Among its peers, Subaru's Forester has always been the "character" among its compact sport/ute fellows. You know, funny and erudite and all that, but a bit eccentric in a suspiciously self-conscious sort of way. Styling? Frumpy. Make that, proudly frumpy. And forget about suggesting it should have a more refined engine note. In Subaruville, roarty is music to the ears. Had Hollywood ever made a movie of the Forester's life, bow-tied George Plimpton would've been perfect for the part.
And, of course, those other, less characterful little 'utes the Forester competes with have easily outsold it year after year.
But maybe for not much longer. The actor playing the role of the 2009 Forester could be George Clooney instead of George Plimpton. Trust me, you're going to give it a double take: It's bigger. It's better mannered. It's cloaked in an okay suit of sheetmetal. Thank heavens, it's still amusing and playful, but now it'll even catch the eye of the opposite sex in the room. Here's a Forester that's less Forest and a lot more Forest Hills.
The latest, third generation of Subaru's cult 'ute has dramatically pulled out its earplugs to its naysayers and made the changes that had to be made. Number one: It's bigger. More than enough to placate the knees of all those second-row tagalongs who've been complaining in the past (imagine -- a yawning 4.3 inches in added rear kneeroom). The wheelbase has been stretched too, but less so -- 3.6 inches -- while the overall length has been upped even less proportionately, gaining 3.0 inches. Here is the critical, numero uno talking point about the 2009 Forester -- its size.
Without a doubt, the majority of Forester shoppers are going to do a little jig when they see the greater capacity. But, oh boy, will there be dissenters among the traditional Foresteristas (I already know one) who are going to wail at the growth spurt. Subaru can happy-talk all it likes about better departure angles, greater ground clearance (now 8.7 inches for the normally aspirated version, 8.9 for the turbo), and even a five-inch-tighter turning circle. But some fraction of the hard-nut die hards are going to cross their arms and say no, no, no. In addition to its gained length and width (1.8 inches fatter), it's taller by a whopping 4.3 inches. Why? Many of the Forester forum-types are asking the same thing. Probably to keep its visual proportions 'ute-like instead of going all wagonish; inside, there's so much empty air above your head the FAA might have jurisdiction. Even with the gigantic (optional) retracting moonroof in the closed position, there's space for a nice aviary overhead. The downside of this could be a higher center of gravity despite the drivetrain's fractional lowering. Of note, all Foresters now have stability control, brake assist, and tip sensing to trigger the curtain bags, in addition the all the usual tricks like hill-hold for the manual-transmission cars and electronic brake force sensing.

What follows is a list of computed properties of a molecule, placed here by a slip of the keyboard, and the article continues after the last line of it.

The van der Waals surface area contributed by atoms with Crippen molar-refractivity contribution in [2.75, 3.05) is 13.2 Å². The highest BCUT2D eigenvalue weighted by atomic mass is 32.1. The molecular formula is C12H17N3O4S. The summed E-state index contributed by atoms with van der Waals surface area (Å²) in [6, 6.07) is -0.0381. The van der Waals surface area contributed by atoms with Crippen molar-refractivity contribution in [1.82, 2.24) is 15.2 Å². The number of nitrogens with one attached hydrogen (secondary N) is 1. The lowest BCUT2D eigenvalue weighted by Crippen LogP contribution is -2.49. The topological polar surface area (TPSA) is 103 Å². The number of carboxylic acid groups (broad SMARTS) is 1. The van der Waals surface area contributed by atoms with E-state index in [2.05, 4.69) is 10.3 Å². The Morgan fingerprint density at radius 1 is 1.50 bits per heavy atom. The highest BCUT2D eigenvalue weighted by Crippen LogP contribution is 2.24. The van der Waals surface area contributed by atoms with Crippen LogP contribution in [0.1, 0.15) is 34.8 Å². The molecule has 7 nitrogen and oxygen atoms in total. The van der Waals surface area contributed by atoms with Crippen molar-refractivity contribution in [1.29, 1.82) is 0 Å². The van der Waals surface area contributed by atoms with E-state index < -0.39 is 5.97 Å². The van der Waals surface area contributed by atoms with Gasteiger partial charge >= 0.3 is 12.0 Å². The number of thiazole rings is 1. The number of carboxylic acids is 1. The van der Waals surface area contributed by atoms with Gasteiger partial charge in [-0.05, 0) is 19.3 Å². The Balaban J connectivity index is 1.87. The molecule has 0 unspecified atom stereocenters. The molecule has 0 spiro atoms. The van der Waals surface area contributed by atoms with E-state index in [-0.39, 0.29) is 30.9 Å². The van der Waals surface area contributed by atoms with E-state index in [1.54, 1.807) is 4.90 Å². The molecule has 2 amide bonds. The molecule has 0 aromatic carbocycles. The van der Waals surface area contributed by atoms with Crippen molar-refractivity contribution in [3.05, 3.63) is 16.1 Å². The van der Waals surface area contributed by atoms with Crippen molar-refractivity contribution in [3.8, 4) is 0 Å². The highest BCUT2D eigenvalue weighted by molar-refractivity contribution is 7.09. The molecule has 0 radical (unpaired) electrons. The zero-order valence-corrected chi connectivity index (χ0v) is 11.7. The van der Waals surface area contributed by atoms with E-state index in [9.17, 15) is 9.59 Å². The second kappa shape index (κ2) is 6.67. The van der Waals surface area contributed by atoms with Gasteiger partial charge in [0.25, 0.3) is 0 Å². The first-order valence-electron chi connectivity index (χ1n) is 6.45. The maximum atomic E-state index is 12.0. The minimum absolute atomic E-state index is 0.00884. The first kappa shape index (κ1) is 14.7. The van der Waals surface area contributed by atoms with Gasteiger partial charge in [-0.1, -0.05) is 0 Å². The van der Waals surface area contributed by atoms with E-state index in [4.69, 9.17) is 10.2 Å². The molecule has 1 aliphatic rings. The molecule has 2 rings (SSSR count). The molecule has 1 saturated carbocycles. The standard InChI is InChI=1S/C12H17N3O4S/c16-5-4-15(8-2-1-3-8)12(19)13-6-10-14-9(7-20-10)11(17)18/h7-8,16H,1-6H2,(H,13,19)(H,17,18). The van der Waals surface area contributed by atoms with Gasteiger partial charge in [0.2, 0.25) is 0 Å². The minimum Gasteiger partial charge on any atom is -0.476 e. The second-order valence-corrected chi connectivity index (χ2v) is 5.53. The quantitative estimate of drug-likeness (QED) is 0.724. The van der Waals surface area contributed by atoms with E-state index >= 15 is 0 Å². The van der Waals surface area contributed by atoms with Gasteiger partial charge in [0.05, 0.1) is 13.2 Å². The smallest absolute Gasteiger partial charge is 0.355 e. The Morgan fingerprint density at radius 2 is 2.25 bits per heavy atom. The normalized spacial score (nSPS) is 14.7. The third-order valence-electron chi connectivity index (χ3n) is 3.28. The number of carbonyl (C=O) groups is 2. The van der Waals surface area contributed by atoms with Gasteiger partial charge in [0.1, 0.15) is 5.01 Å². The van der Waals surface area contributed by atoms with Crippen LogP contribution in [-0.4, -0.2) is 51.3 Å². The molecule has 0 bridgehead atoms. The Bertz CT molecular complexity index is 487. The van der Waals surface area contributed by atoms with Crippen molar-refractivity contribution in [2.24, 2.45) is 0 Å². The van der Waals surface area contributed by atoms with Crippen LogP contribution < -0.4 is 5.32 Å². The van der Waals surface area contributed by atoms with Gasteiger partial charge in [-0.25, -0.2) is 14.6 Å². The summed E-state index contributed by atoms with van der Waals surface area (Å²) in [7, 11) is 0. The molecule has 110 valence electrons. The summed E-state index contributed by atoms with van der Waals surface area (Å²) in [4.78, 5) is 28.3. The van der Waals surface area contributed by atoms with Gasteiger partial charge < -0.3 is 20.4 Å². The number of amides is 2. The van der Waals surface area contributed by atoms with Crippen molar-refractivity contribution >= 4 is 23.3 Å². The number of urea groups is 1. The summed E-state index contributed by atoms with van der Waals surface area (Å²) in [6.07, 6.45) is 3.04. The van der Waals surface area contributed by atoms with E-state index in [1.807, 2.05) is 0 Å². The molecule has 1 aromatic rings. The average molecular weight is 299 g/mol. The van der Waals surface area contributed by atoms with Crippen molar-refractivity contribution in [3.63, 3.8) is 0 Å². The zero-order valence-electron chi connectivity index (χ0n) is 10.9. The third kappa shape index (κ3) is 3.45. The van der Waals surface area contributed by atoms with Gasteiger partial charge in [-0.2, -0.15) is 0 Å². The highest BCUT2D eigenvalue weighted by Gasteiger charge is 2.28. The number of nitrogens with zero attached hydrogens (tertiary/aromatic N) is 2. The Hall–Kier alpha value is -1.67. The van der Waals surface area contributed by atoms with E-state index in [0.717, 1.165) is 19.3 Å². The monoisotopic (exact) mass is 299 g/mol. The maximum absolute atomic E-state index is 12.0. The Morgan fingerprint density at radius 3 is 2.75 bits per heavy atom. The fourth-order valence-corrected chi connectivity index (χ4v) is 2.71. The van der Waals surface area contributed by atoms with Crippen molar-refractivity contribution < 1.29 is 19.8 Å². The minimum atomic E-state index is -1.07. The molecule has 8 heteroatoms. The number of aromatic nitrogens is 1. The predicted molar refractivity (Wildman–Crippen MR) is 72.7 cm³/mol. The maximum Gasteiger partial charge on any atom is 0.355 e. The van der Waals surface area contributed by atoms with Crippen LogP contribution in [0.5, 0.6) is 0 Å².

On our test drive, I found myself appreciating all of these viewpoints: The greater length, stretched wheelbase, and new double A-arm rear suspension (rubber isolated) give the Forester an absolutely splendid (as well as quieter) ride. Even off road, the darn thing wafts you along like a glass of expensive champagne on butler-carried tray. But you do become aware of its puffed dimensions when you turn it. Its rotational inertia, or resistance to changing direction, is greater, if only by a hairsbreadth. True, the proverbial 99 out of 100 savvy drivers probably won't notice any difference at all. And the good news is that the Forester's always delightful steering feel is still a tiny rim-tug away.